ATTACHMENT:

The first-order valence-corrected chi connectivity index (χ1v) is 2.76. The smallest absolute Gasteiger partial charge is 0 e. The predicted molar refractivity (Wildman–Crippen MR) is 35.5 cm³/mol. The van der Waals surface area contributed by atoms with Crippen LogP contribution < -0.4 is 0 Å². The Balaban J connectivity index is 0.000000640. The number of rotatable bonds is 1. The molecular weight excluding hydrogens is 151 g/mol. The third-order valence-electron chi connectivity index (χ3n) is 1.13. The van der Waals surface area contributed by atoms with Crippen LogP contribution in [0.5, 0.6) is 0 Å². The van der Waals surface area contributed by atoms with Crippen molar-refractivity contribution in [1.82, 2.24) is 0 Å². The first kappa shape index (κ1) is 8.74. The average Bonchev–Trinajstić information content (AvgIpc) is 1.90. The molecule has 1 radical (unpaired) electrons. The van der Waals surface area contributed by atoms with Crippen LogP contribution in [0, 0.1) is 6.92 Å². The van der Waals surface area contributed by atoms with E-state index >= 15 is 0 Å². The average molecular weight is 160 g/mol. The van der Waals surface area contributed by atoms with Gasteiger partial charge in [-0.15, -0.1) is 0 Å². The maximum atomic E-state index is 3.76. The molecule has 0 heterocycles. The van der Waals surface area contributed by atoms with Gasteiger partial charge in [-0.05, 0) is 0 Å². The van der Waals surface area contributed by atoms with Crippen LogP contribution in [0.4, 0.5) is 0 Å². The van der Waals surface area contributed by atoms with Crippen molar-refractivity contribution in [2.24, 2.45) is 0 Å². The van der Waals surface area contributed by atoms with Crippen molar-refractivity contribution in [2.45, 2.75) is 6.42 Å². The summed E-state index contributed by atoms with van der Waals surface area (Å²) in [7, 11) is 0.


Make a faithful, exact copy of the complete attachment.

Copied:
The first-order valence-corrected chi connectivity index (χ1v) is 2.76. The smallest absolute Gasteiger partial charge is 0 e. The predicted molar refractivity (Wildman–Crippen MR) is 35.5 cm³/mol. The van der Waals surface area contributed by atoms with Crippen LogP contribution < -0.4 is 0 Å². The Balaban J connectivity index is 0.000000640. The number of rotatable bonds is 1. The molecular weight excluding hydrogens is 151 g/mol. The third-order valence-electron chi connectivity index (χ3n) is 1.13. The van der Waals surface area contributed by atoms with Crippen LogP contribution in [0.5, 0.6) is 0 Å². The van der Waals surface area contributed by atoms with Crippen molar-refractivity contribution in [1.82, 2.24) is 0 Å². The first kappa shape index (κ1) is 8.74. The average Bonchev–Trinajstić information content (AvgIpc) is 1.90. The molecule has 1 radical (unpaired) electrons. The van der Waals surface area contributed by atoms with Crippen LogP contribution in [0, 0.1) is 6.92 Å². The van der Waals surface area contributed by atoms with E-state index >= 15 is 0 Å². The average molecular weight is 160 g/mol. The van der Waals surface area contributed by atoms with Gasteiger partial charge in [-0.15, -0.1) is 0 Å². The maximum atomic E-state index is 3.76. The molecule has 0 heterocycles. The van der Waals surface area contributed by atoms with Gasteiger partial charge in [-0.05, 0) is 0 Å². The van der Waals surface area contributed by atoms with Crippen LogP contribution in [0.4, 0.5) is 0 Å². The van der Waals surface area contributed by atoms with Crippen molar-refractivity contribution in [2.24, 2.45) is 0 Å². The van der Waals surface area contributed by atoms with Crippen molar-refractivity contribution in [2.45, 2.75) is 6.42 Å². The summed E-state index contributed by atoms with van der Waals surface area (Å²) in [7, 11) is 0.